Astronomers have long believed that if a star with a mass between 1.4 and 3 times that of the sun were to expend all its fuel, the end result would be a collapse to a neutron star—an object with a diameter of perhaps 12 miles, but still retaining its original mass. Such a small object, even if it continued to emit radiation, was thought to be almost impossible to detect. In 1967, however, the first such an object was discovered, by pure chance.
Jocelyn Bell, an astronomy student at Cambridge University, was assigned the task of investigating fluctuations in the strength of radio waves from distant galaxies. She found unexpectedly that certain places in the heavens were emitting short, rapid bursts of radio waves at regular intervals. Each burst lasted no more than one hundredth of a second. The interval between successive bursts was extraordinarily constant—it did not change by more than one part in 10 million. A clock with this precision would lose or gain no more than a second a year.
No star or galaxy had ever been observed to emit signals as bizarre as these. At first some astronomers thought that intelligent beings on other stars might be beaming a message to the earth, and referred to the Morse-code stars as LGM’s, or Little Green Men. But it soon became apparent that the radio pulses had a natural and not an artificial origin. One of the main reasons for this conclusion was the fact that the signals were spread over a broad band of frequencies. If an extraterrestrial society were trying to signal other solar systems, its interstellar transmitters would require enormous power in order for the signals to carry across the trillions of miles that separate every star from its neighbors. The only feasible way to do this would be to concentrate all available power at one frequency, as we do when we broadcast radio and TV programs. It would be wasteful, purposeless and unintelligent to diffuse the power of the transmitter over a broad band of frequencies.
Realizing that the cause for the strange pulsing must be natural, scientists began a search for the explanation for these peculiar signals. The first clue to the answer was the sharpness of the pulses. From the fact that each pulse lasted for one hundredth of a second or less, astronomers concluded that a pulsar is an incredibly small object—far smaller than a white dwarf. This conclusion was based on the fact that when an object emits a burst of radio waves, the waves from different parts of the object arrive at the earth at different times, blurring the sharpness of the original pulse. The smaller the object, the sharper the pulse. From this line of reasoning astronomers calculated that the objects with such sharp radio bursts must be no more than 12 miles in radius!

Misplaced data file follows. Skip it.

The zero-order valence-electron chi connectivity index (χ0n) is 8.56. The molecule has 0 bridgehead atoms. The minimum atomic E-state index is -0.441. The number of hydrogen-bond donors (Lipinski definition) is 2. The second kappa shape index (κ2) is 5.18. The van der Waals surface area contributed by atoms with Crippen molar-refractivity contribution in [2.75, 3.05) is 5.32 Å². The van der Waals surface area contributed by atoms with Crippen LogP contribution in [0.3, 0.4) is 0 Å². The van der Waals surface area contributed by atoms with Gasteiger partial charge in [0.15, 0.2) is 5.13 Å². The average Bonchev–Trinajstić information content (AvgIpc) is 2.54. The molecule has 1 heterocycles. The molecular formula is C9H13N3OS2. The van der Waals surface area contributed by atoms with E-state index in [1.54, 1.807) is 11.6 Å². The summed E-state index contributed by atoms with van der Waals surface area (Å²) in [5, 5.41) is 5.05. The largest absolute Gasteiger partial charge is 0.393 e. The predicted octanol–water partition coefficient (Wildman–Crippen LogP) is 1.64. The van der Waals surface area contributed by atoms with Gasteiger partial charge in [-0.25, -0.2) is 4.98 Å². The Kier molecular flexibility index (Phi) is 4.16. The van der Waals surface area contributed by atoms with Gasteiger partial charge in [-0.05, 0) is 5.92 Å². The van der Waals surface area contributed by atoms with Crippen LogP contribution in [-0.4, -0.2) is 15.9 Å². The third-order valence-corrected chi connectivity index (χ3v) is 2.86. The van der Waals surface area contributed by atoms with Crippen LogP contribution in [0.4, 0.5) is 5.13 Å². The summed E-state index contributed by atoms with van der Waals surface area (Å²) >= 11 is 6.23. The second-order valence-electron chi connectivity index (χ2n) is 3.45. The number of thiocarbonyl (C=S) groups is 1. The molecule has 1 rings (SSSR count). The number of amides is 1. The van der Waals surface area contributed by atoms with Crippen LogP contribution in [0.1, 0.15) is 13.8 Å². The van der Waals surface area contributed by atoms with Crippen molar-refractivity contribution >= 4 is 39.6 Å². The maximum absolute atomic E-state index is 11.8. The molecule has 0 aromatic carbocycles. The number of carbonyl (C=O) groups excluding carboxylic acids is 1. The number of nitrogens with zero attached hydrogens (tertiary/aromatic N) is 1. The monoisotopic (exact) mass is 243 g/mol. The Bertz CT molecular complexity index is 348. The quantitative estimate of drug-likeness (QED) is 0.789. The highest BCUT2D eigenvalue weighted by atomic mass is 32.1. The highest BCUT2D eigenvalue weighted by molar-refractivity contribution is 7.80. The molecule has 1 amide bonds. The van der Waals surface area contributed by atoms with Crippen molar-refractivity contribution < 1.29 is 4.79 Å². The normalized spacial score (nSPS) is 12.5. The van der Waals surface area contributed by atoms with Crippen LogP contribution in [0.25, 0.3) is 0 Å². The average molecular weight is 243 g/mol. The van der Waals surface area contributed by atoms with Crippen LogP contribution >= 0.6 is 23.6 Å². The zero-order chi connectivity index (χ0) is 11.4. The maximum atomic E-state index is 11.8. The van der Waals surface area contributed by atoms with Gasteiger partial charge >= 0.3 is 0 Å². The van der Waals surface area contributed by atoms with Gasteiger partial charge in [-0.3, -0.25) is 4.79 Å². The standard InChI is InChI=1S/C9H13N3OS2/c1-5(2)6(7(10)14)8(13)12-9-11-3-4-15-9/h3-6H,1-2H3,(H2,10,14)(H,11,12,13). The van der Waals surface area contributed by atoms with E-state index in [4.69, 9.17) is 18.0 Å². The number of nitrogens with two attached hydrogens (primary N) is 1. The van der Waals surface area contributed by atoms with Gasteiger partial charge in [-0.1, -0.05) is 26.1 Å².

This extremely small size fits very well the predictions for a neutron star. Such a star can be created as the aftermath of supernova explosion, where the remaining mass of an exploding star can be imploded to form a pure ball of neutrons, but with most of the mass of the original star packed it.
Knowing that a neutron star could be the natural result of a supernova explosion, astronomers had been investigating the center of the Crab Nebula, where a supernova explosion had been recorded by Chinese astronomers in the year AD. 1054. (It was not observed in Europe, which was in the height of the dark ages). The Crab Nebula, the nearest supernova remnant known, thus seemed to be the logical place to find a neutron star remnant of the supernova.
In 1968, a pulsar was discovered at the center of the Crab Nebula, at precisely the place where a neutron star had been expected. Suddenly, many items of evidence fit together like the pieces of a jigsaw puzzle. Clearly the neutron star and pulsar were two names for the same thing—a fantastically compressed, super-dense ball of matter, created when a massive star collapses at the end of its life.
But what then causes the sharp, regularly repeated bursts of radiation from which pulsars derive their name? Astronomers believe that a pulsar, like the sun and most other stars, is subject to violent storms which may last for years, spraying particles and radiation out into space. Each storm occurs in a localized area on the surface of the pulsar and sprays its radiation into space in a narrowly defined direction. When the earth lies in the path of one of these streams of radiation, our radio telescopes pick up the signals, which indicate to us the presence of the pulsar. The explanation for the periodic bursts of radiation is then that the pulsar is spinning about its axis, and as it spins the stream of radiation from its surface sweeps through space like the light from a revolving lighthouse beacon. If the earth happens to lie in the path of the rotating beam, it will receive sharp bursts of radiation once in every rotation of the pulsar. And because a pulsar (or neutron star) is very small, it may rotate at a high rate of speed. For the pulsar PSR 1937+21, found in the Crab Nebula, this is a rotation of one hundred times per second.